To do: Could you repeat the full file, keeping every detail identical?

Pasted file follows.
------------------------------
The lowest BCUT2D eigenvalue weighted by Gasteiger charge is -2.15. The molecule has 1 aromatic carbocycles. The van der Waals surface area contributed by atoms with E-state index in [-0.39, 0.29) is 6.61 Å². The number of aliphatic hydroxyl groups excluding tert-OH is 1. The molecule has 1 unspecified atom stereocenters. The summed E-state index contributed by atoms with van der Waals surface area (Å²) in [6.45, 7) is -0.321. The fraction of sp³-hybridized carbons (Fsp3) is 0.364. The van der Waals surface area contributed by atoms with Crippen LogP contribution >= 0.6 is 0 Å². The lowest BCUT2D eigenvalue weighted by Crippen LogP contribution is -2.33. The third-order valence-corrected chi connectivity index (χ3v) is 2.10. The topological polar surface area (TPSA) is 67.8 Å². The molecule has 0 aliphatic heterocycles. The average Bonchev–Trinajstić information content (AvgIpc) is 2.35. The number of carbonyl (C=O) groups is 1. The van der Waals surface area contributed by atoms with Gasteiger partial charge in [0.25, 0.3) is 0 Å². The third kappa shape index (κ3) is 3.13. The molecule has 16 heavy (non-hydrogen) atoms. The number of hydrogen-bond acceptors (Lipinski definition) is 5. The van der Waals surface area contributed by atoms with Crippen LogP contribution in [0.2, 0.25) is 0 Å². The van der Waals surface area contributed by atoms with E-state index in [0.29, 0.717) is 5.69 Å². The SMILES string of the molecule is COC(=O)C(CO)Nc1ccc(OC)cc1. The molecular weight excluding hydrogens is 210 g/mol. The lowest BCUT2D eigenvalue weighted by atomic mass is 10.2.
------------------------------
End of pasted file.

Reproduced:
The lowest BCUT2D eigenvalue weighted by Gasteiger charge is -2.15. The molecule has 1 aromatic carbocycles. The van der Waals surface area contributed by atoms with E-state index in [-0.39, 0.29) is 6.61 Å². The number of aliphatic hydroxyl groups excluding tert-OH is 1. The molecule has 1 unspecified atom stereocenters. The summed E-state index contributed by atoms with van der Waals surface area (Å²) in [6.45, 7) is -0.321. The fraction of sp³-hybridized carbons (Fsp3) is 0.364. The van der Waals surface area contributed by atoms with Crippen LogP contribution >= 0.6 is 0 Å². The lowest BCUT2D eigenvalue weighted by Crippen LogP contribution is -2.33. The third-order valence-corrected chi connectivity index (χ3v) is 2.10. The topological polar surface area (TPSA) is 67.8 Å². The molecule has 0 aliphatic heterocycles. The average Bonchev–Trinajstić information content (AvgIpc) is 2.35. The number of carbonyl (C=O) groups is 1. The van der Waals surface area contributed by atoms with Gasteiger partial charge in [0.25, 0.3) is 0 Å². The third kappa shape index (κ3) is 3.13. The molecule has 16 heavy (non-hydrogen) atoms. The number of hydrogen-bond acceptors (Lipinski definition) is 5. The van der Waals surface area contributed by atoms with Crippen LogP contribution in [0.2, 0.25) is 0 Å². The van der Waals surface area contributed by atoms with E-state index in [0.29, 0.717) is 5.69 Å². The SMILES string of the molecule is COC(=O)C(CO)Nc1ccc(OC)cc1. The molecular weight excluding hydrogens is 210 g/mol. The lowest BCUT2D eigenvalue weighted by atomic mass is 10.2.